Leo makes a disapproving sound. "I agree to help you and you insult my people."
"The sentiment, actually, but not them, or you." Hal's smile is quick to arrive and quick to leave, and always sharp. "Which you must admit is an improvement."
Leo sighs. It will be a long, long life.
It won't be long enough.
And Leo never will tell Hal why he did it - not because he's keeping some great secret, but because he'll never really know himself. It will amuse him over the years, though, to keep Hal guessing.
"This is ridiculous." Hal hunches inside his greatcoat, expression pinched as he tries to keep to what little shade he can find. "I can buy you the shop, I have money."
Leo shakes his head, looking proudly at the barbers' he won't own for another fifteen years, though he doesn't know it. "I do not want you to buy it. I will work hard and in time I will buy it myself."
"Then you are ridiculous," Hal snaps.
Leo considers them: a werewolf and a vampire on a busy high street in Southend in the middle of summer and, in the privacy of his own head, agrees.
Pearl dies on a Sunday in 1953 and at first when people ask – well, people being ghosts, of course - she likes to hint about the tragedy of a jealous lover, but it weren't anything like that really. It was stupid and sudden and she doesn't like to talk about it.
Wasn't. Wasn't anything like that - just because you were dead didn't mean there was no room for self-improvement
And lover, hah! No lovers for her, jealous or anything else. The closest she'd come was the baker's boy looking at her all dopey-like when he delivered, and even then she couldn't be sure, what with his funny eye.
Anyway, the point was, she was just glad she'd died in her good dress, because some of those ghosts wandering around, you just didn't know where to put your face with what they were wearing.
In the sixties, when she was feeling daring, she'd let the hem of her dress curl up an inch above her knee. Hal always looked away and that made her feel a bit wicked, and Leo … for fifty-five years, it didn't matter what she looked like, Leo told her she was beautiful.
Every morning when she made breakfast (the eighties told her to be a modern woman and she tried it for a few days, just for a change; pronounced it all right for the weekends, if you liked that sort of thing) - anyway, when she made breakfast, he'd say, "Pearl, you look lovely this morning," or, "Pearl, have you done something with your hair?"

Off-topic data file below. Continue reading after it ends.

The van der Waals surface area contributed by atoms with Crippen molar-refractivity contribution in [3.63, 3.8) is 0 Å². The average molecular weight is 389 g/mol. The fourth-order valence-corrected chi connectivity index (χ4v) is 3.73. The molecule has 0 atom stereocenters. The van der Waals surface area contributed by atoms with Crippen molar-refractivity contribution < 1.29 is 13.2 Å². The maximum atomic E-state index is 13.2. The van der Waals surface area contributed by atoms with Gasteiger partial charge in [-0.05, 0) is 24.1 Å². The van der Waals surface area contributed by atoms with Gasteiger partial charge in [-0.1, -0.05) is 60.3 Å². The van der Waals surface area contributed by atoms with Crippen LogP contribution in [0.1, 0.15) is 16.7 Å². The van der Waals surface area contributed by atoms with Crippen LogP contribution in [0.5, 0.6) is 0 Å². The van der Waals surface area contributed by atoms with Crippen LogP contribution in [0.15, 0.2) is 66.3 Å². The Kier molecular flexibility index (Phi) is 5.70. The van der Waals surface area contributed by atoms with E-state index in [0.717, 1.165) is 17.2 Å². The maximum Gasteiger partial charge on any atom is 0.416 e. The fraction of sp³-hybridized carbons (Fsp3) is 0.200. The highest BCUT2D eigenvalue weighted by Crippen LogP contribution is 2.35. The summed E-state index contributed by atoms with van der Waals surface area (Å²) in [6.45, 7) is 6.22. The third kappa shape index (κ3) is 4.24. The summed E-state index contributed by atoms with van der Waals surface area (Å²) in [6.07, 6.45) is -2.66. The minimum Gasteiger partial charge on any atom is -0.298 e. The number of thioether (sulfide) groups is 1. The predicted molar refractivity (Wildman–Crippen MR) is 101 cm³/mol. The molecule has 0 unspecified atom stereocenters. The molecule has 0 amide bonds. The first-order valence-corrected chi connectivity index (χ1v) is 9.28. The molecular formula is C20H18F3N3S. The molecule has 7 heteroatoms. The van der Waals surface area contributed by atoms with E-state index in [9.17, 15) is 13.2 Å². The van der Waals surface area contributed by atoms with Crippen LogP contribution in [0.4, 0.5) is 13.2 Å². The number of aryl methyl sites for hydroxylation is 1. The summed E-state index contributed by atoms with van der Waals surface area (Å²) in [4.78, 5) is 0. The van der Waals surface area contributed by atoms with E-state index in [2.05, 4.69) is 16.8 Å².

Of course, he would, being a barber, but it tickled her he'd notice. It was just, it was nice, and there was nothing wrong with it at all and anyone who said there was … well, there wasn't anyone to say it was, was there?
Not here, where they were safe in their little two-up, two-down. Not like in bloody Notting Hill.
Excuse her language.
And it wasn't like Leo meant anything by it.
She always thought he'd find someone and she and Hal would learn to live with it – you know, in a manner of speaking. They'd learn to like the woman Leo found, and her ways, and her cooking, and maybe there'd be children – that would, that would be –
The stray thought that Leo's children would never be able to see her burns up the radio and two light bulbs, although Pearl blames the rolling brownout and Leo and Hal nod in sincere, completely unified agreement.
They're good boys, really. Her boys.
Leo never does get married and Pearl never can understand why, because he's handsome, and clever, and funny, and kind, and strong, and handsome.
She invisibly berates the women who come to the house for not seeing his qualities or for getting annoyed when pictures fly off the wall and hit them in the head – because that happens to everyone and she doesn't see what all the fuss and screaming is about, for heaven's sake.
None of them are good enough for him anyway, not with their baking in her kitchen and laughing at the telly, or their deliberately flaunting their pulse at people all the time.
Hal stays in his room a lot; he's really no help at all.
But that's later. When they meet it's 1957. It's a year before the riots and Pearl's standing on the street corner where she died, just minding her own business, when Leo smiles at her.
It's the first time someone real – alive, that is - has seen her. She screams like she's seen a ghost and hides for four days; Leo comes back every day and tells thin air he's sorry for scaring her until she reappears.
They laugh about it, later. Well, Leo and Hal do – she sniffs and says she can't see what's so funny.
The bite of the werewolf makes Leo far stronger than he should be while Hal's blood-free diet has weakened him greatly, but it still takes everything Leo has to keep him contained.
Hal growls and darkness covers his eyes like ink polluting water. "Let me go, dog. Mangy animal. Flea-bitten cur-"
Leo tightens his arms and locks in his hold; Hal's breath hitches as his ribs creak.
"You will control yourself," Leo hisses urgently in his ear.
"I will not allow-"
The man behind the desk stares at them, eyes wide and rolling, the telephone limp in his hand. The pulse at his thick, red neck jumps.